With Halloween around the corner, parents and children everywhere are creating costumes, decorating the house, and attending parties. This is a time of year for lots of fun and the collecting of treats, but it’s also important to maintain safety now and throughout the holiday season.
We’ve previously written about ways to be safe around Halloween. While Halloween pedestrian safety, candy safety, and overall safety with children are very important topics, another issue to consider is fire safety around the home. As we mentioned in a previous insurance claims article, fires are the most expensive type of property damage claims, and many of home fires can cause injury or death.
This Halloween, make sure to avoid a truly frightening home fire scenario with these tips and reminders.
Pay Attention to the Location of Your Decorations
From 2009-2013, home decorations were the first item ignited in an average of 860 reported home fires per year. Half of all these fires were caused when decorations were placed too close to a heat source. These types of fires have resulted in deaths and about $13 million in direct property damage per year.
The moral of the story is to keep all decorations away from heat sources in the home, especially burning candles. If possible, use battery-operated jack-o-lantern candles and other decorations that contain a light source. Closely consider the location of extra-flammable decorations such as dried leaves and keep them away from any source of direct heat.
Kids, Costumes, and Fire Safety
Kids love to dress up on Halloween and everyone enjoys sharing their scary and creative character choices. However, some costumes may present a fire hazard if the child is not paying attention to his or her surroundings. Costumes with flowing material or tails may present an extra fire hazard. Properties may have candles burning in their yard or throughout the house, which could be a problem if the costume gets too close to the flame as kids run around the neighborhood. Consider costumes without excessive material to keep the fire risk low.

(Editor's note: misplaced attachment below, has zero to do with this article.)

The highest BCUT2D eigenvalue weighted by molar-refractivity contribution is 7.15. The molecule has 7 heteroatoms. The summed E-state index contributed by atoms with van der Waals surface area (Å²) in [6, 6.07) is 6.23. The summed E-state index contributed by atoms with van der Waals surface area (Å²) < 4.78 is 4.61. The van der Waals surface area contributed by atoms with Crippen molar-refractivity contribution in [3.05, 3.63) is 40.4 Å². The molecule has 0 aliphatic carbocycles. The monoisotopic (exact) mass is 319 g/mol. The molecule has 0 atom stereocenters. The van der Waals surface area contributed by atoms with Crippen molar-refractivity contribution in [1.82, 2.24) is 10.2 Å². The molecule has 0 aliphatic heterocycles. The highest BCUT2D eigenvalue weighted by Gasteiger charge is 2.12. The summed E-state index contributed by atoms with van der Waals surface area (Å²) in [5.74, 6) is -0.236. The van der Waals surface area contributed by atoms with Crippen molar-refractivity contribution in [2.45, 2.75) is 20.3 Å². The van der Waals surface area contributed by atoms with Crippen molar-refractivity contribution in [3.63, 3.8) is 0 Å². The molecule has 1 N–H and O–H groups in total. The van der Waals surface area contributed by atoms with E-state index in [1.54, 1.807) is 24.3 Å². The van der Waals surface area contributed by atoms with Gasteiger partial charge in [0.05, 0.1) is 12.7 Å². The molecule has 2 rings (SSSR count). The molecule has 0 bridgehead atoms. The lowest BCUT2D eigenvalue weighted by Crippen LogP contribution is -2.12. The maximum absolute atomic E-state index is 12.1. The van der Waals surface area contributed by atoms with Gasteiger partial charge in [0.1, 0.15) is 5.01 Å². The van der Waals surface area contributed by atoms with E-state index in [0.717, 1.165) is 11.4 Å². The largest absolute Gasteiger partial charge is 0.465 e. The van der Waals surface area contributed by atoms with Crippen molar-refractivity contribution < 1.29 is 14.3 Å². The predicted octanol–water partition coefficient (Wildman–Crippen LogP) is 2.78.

Additionally, talk to your kids about staying away from open flames as they trick-or-treat or attend Halloween parties. Ensure that they know the drill to stop, drop, and roll if they ever find themselves in a situation where their clothing has caught fire.
If you choose to use candles in your home, do so with safety as a number one concern. Make sure all candles are on a sturdy surface away from any fabric that could catch fire such as curtains or furniture. Do not ever leave a candle unattended or a child unattended in a room with a burning candle. Blow out each candle that you are not monitoring and never use candles if there is an additional oxygen source in the home.
Keeping Your Home Safe
Most importantly, check each smoke detector in your home to ensure that all of them are in proper working condition before the holidays. Keep exits clear of decorations, especially if you plan on having people over for a gathering. Teach your kids to be aware of their surroundings in other homes by finding the nearest exit in the room where they are located and to alert an adult if they smell smoke.
Holiday fires are scary in a real way but can be prevented with extra precaution and safety considerations. If you do experience a fire in your home, contact an attorney prior to contacting your insurance company.
We wish everyone in the community a safe and enjoyable Halloween and holiday season!
Halloween safety. (n.d.). Retrieved from https://nfpa.org/Public-Education/By-topic/Seasonal-fires/Halloween-safety